Petts J.. 2007. Learning about learning: lessons from public engagement and deliberation on urban river restoration. The Geographical Journal. 173(4)


To provide insights into learning through deliberative community engagement processes

Geographic Focus: 


Key Findings: 

This article discusses learning within a local deliberative engagement process, using an empirical evaluation of an urban river restoration project. This was a project supported through the European Union Water Framework Directive (WFD). The authors argue that social issues tend often to be given secondary consideration, after science, in environmental or resource management. The objective within the broad context of the Sustainable Development of Urban Rivers and Floodplains (SMURF) project was to elevate social considerations on a more equal footing with available science. Two important learning mechanisms are highlighted in this research. They include the value of learning gatekeepers in representing diverse interests and perspectives, and the privileging of local narratives which helped to weave local understandings and priorities into collective decision-making. The emergence of instrumental and communicative learning was confirmed as a direct result of the deliberative participatory processes. Whether this learning was limited to the immediate project, or was of a more embedded nature is uncertain without further longitudinal studies. However, the role of gatekeepers shows some early evidence for their capacity to embed learning, and further research may lead to improved understanding of these processes. ‘Expert’ learning and the interchange between local ‘non-experts’ was also considered. The authors note that, while transference of ‘expert’ learning to organisational and/or institutional learning cannot be assumed to be direct or immediate, public engagement processes have significant potential in this area.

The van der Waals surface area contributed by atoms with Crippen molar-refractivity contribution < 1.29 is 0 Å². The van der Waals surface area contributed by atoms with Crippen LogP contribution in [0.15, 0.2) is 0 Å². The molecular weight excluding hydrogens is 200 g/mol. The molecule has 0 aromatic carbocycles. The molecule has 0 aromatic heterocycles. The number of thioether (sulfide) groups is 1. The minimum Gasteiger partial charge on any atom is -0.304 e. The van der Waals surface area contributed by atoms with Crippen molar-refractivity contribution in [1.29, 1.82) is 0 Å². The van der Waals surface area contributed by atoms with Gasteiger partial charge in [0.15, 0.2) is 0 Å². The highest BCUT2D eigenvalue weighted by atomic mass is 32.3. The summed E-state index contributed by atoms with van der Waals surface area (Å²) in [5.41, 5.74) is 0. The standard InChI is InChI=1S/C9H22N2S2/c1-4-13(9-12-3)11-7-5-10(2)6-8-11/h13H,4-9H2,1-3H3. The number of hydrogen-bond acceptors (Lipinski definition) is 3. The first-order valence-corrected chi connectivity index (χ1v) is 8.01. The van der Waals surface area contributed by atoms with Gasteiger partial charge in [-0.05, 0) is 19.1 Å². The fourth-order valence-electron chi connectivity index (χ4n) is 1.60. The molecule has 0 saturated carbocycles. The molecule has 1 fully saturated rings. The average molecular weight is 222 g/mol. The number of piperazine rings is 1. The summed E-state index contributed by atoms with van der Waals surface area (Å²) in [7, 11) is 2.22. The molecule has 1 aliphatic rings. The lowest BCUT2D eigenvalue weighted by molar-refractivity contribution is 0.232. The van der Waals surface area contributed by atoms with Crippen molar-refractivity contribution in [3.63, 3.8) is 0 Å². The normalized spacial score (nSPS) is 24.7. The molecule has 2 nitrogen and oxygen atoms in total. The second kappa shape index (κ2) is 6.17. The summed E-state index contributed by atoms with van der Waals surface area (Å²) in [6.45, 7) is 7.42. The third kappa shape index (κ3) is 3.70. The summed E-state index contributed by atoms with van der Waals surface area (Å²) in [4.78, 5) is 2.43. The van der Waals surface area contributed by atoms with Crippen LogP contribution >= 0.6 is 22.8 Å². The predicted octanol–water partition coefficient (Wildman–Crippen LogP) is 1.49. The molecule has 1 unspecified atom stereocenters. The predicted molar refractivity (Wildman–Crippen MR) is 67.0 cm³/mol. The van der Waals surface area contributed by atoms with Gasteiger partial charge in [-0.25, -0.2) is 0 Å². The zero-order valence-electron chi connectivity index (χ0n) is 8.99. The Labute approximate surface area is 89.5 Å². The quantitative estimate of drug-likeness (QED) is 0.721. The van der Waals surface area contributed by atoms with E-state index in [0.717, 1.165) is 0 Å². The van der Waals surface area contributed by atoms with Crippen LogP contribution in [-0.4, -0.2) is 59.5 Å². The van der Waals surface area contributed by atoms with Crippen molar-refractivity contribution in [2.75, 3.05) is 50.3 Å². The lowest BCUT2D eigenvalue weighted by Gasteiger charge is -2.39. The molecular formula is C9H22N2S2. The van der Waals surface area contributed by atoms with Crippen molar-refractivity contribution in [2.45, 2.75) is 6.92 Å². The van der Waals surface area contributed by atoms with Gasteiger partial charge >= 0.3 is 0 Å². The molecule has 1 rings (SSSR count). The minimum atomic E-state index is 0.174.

Adaptive learning is immersed in complexity, due in large part to issues of scale. In fact, learning to learn across hierarchies of adaptive cycles may prove to be one of the greatest challenges for wide-ranging adaptive learning within environmental restoration, as well as other sustainability and natural resource management issues. Accumulating and embedding learning through iterative processes occurs over time and, as this article points out, many resource management projects are both small scale and ad hoc. While adaptive learning may occur within these limited spatial and temporal spaces, these dominant approaches provide limited scope for understanding or realising the full potential of adaptive learning processes. It is also relevant to point out that learning is entirely dependent on individuals and individual styles. Establishing connections between system elements across space and time, as well as between individuals, is therefore critical. In practical terms this draws attention to the need for much greater co-ordination, co-operation and integration both in research efforts and in practical decision-making. While some evidence of this is emerging, for example in research collectives, it is still in its infancy and significant barriers appear yet to be overcome.